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1 October 2005 Carcinogenic Potential of Ovulatory Genotoxicity
William J. Murdoch
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Ovulation is a rate-limiting event for the perpetuation of a species; unfortunately, it imparts a cancer risk. Reactive oxidants generated during the mechanics of ovulatory follicular rupture damage the DNA of ovarian surface epithelial cells that are located within a limited diffusion radius. Those cells that survive the trauma of ovulation, along the margins of a ruptured follicle, proliferate and migrate to reconcile the discontinuity within the ovarian epithelium created at the site of oocyte release. It is conceivable that clonal expansion of an ovarian surface epithelial cell with unrepaired DNA, but not committed to death, could be an initiating factor in the etiology of common ovarian cancer. In fact, the majority of cancers of the ovary are derived from the surface epithelium; and circumstances that avert ovulation (oral contraceptive use, pregnancy/lactation) protect against ovarian adenocarcinoma. Not surprisingly, the genotoxic potential of ovulation is exacerbated by malfunctions in tumor suppressor/cell-cycle arrest and base-excision repair mechanisms. Recent experimental evidence indicates that vitamin E and progesterone protect against ovarian metaplasia by negating the oxidative stress of ovulation and by enhancing the repair capacity (genomic integrity) of the surface epithelium, respectively. Ovarian cancer of surface epithelial origin is a deadly insidious disease because it characteristically remains asymptomatic until it has metastasized throughout the abdominal cavity; therefore, prevention is a high priority.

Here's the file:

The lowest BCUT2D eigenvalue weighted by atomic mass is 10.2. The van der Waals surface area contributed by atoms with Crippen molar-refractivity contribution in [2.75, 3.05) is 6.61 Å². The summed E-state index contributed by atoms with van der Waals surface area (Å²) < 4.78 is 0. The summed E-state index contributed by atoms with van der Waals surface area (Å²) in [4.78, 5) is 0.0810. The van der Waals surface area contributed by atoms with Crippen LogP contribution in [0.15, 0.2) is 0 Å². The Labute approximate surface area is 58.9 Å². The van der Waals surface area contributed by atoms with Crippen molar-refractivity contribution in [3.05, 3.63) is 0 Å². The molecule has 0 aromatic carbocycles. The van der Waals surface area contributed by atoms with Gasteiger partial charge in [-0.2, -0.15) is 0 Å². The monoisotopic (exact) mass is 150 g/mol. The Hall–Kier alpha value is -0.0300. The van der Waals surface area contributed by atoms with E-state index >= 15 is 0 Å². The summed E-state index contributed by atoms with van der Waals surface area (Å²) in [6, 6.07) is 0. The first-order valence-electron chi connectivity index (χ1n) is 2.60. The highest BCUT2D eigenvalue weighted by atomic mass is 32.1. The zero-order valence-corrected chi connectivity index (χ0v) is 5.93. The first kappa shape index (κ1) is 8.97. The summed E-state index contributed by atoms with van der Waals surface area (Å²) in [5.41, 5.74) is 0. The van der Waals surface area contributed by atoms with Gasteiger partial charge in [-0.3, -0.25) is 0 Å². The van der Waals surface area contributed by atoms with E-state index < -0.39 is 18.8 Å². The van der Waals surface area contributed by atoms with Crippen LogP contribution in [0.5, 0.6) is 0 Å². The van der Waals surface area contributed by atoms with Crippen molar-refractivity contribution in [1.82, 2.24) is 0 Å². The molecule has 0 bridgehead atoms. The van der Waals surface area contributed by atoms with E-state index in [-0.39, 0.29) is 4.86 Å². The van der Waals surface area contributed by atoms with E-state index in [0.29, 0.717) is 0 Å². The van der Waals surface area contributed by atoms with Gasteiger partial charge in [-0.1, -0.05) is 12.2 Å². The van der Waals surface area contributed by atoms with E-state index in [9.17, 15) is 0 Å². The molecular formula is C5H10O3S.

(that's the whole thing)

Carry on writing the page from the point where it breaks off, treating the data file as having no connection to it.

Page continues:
William J. Murdoch "Carcinogenic Potential of Ovulatory Genotoxicity," Biology of Reproduction 73(4), 586-590, (1 October 2005).
Received: 6 April 2005; Accepted: 1 June 2005; Published: 1 October 2005
epithelial ovarian cancer
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